How Audio Advertising Became a Blindspot for U.S. Brands

How Audio Advertising Became a Blindspot for U.S. Brands

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With the state of the U.S. economy still unclear, more advertisers are tightening their belts and re-evaluating their media mix. In a recent study by WARC, 96% of retail and CPG marketers said they’re evolving their advertising approach and tapping into digital audio advertising as a way to ensure a smooth path-to-purchase.

According to Paul Kelly, chief revenue officer at AMA, a streaming audio adtech company, audio is a missed opportunity for many top retailers and CPG brands. He says that by coupling sonic branding with programmatic and dynamic creative, it’s possible for brands to capture higher attention levels through audio channels than any other media today.

“In an increasingly digital world, where visual content dominates the advertising landscape, audio provides a distinct and often overlooked avenue to reach and influence audiences,” Kelly says.

Although audio is often seen as an upper funnel or brand building channel — a holdover from broadcast radio — Kelly says advancements in technology and modern capabilities have opened the door to more precise targeting and opportunities for personalized engagement.

“The competitive and margin pressures of retail force a bias towards lower funnel or performance led media,” he says. “You can’t execute a data-driven omnichannel approach without digital audio. So, not only are the merits of the channel often overlooked in isolation, but its new prominence within the channel mix increases the opportunity cost.”

Given the time Americans now spend with digital audio — a whopping 1 hour, 40 minutes per day for the average U.S. adult and 2 hours, 17 minutes per day among active digital audio listeners, according to data from eMarketer — it’s clear that audio in its current form is under-monetized. 

Despite his position within the audio advertising industry, Kelly acknowledges that the logic against audio, until recently, had been relatively sound. Audio was great for reach, but significantly trailed other digital channels in terms of addressability and measurement. Now, he says that’s changed. Advancements in programmatic advertising technology are enabling precise targeting and measurement to maximize the impact and efficiency of campaigns. Brands are quickly discovering that they need to pivot their strategies if they want to tap into the explosive digital audio market.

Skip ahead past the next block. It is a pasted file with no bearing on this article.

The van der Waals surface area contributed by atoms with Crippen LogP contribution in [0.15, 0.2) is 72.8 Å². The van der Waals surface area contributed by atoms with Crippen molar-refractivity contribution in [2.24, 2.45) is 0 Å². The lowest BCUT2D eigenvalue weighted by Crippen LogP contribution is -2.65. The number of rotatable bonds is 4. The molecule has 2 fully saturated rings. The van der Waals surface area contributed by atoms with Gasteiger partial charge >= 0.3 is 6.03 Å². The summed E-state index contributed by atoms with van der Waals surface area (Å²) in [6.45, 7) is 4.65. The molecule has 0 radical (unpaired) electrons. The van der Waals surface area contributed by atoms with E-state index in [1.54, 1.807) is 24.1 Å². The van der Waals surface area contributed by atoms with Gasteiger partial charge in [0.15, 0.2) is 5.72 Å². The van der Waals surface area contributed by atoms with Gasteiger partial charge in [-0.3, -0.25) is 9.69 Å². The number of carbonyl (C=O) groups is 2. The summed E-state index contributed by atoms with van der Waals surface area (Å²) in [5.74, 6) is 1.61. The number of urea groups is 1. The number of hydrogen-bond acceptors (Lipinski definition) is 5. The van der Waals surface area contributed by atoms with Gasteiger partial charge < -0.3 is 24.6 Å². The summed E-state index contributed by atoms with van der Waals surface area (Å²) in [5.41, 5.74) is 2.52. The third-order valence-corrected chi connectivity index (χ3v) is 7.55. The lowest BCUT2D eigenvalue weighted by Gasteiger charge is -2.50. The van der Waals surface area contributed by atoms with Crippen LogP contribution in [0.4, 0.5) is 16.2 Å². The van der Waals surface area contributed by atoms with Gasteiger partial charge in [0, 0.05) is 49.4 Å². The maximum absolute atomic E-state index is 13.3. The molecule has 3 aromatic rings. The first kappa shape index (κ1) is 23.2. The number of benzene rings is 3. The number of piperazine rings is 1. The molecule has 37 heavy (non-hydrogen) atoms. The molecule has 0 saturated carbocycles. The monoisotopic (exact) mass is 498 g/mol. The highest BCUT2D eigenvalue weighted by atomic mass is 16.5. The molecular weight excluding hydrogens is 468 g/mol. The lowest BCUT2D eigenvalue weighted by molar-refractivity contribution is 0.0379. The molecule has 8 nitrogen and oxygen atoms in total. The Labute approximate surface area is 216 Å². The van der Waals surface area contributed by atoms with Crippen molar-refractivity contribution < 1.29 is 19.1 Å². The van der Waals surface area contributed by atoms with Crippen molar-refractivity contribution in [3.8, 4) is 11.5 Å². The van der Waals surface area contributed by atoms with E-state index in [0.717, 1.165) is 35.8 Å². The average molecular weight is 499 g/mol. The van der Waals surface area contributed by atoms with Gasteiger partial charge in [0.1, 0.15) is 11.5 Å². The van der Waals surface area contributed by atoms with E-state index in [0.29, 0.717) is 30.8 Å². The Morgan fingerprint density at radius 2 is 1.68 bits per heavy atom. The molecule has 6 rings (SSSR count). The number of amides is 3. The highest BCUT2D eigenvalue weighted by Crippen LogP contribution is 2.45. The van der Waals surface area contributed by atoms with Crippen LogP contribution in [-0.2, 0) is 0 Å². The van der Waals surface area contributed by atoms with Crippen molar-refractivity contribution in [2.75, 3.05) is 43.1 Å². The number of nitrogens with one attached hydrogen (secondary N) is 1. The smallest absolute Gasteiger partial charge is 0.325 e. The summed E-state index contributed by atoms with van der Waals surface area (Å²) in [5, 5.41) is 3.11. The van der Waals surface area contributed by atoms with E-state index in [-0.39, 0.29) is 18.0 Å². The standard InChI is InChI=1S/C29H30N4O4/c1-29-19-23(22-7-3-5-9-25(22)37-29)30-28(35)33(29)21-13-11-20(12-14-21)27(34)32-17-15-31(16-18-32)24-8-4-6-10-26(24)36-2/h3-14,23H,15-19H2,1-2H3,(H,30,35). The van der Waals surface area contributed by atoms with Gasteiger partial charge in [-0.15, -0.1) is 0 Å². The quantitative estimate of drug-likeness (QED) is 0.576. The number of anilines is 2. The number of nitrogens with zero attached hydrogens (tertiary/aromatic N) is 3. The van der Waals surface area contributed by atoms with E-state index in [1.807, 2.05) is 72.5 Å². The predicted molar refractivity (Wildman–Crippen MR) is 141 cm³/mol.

Programmatic advertising has especially revolutionized targeting capabilities, allowing advertisers to reach specific audiences based on demographics, interests, and behaviors. The precision ensures that ads are delivered to the right people at the right time, increasing relevance and effectiveness. 

Streaming platforms and podcasting have also surged in popularity, providing a larger and more engaged audience for audio ads.

“The best CPG marketers are achieving results that mirror the outcomes in other channels and formats. Audio now has shoppable formats, like social or commerce media, interactive formats, like CTV and display, and creator endorsements from host-reads in podcasts, like influencer marketing,” he says. “They’re also able to leverage their customer data as they do in other channels thanks to dynamic creative which automatically versions or optimizes the message or call-to-action based on individual purchase history [and] product preferences.” 

Kelly reiterates that nearly every CPG and retailer today understands that the modern customer journey is non-linear. That understanding highlights the need to create more integrated, omnichannel opportunities to respond to the changing dynamics.

Integrating Audio into Everyday Life

Considering the rise of voice-activated devices and smart speakers, consumers are also increasingly integrating audio into their daily lives. This presents a unique opportunity for brands to reach consumers in a way that’s non-intrusive. 

Kelly says there’s a window of opportunity for retailers to capture additional value by more efficiently increasing share of voice across the channel, relative to any other media. There’s also a “window of necessity” for the industry to narrow the monetization gap, before the current investment levels “calcify to a baseline.”

“With full due respect to the relentless pace of advancement across digital, no channel can boast the simultaneous confluence of innovation across all three of the pillars that provide the infrastructure to all ad supported media. These pillars include device and hardware, such as smart speakers and connected cars, content — think podcasts and voice assistants — and ad tech, as in new ad formats and placements, dynamic creative, and insertion,” Kelly says. “In aggregate, this constitutes an entirely new architecture and surface area for audio, thus an entirely new proposition to advertisers.”

Stephanie Miles is a journalist who covers personal finance, technology, and real estate. As Street Fight’s senior editor, she is particularly interested in how local merchants and national brands are utilizing hyperlocal technology to reach consumers. She has written for FHM, the Daily News, Working World, Gawker, Cityfile, and Recessionwire.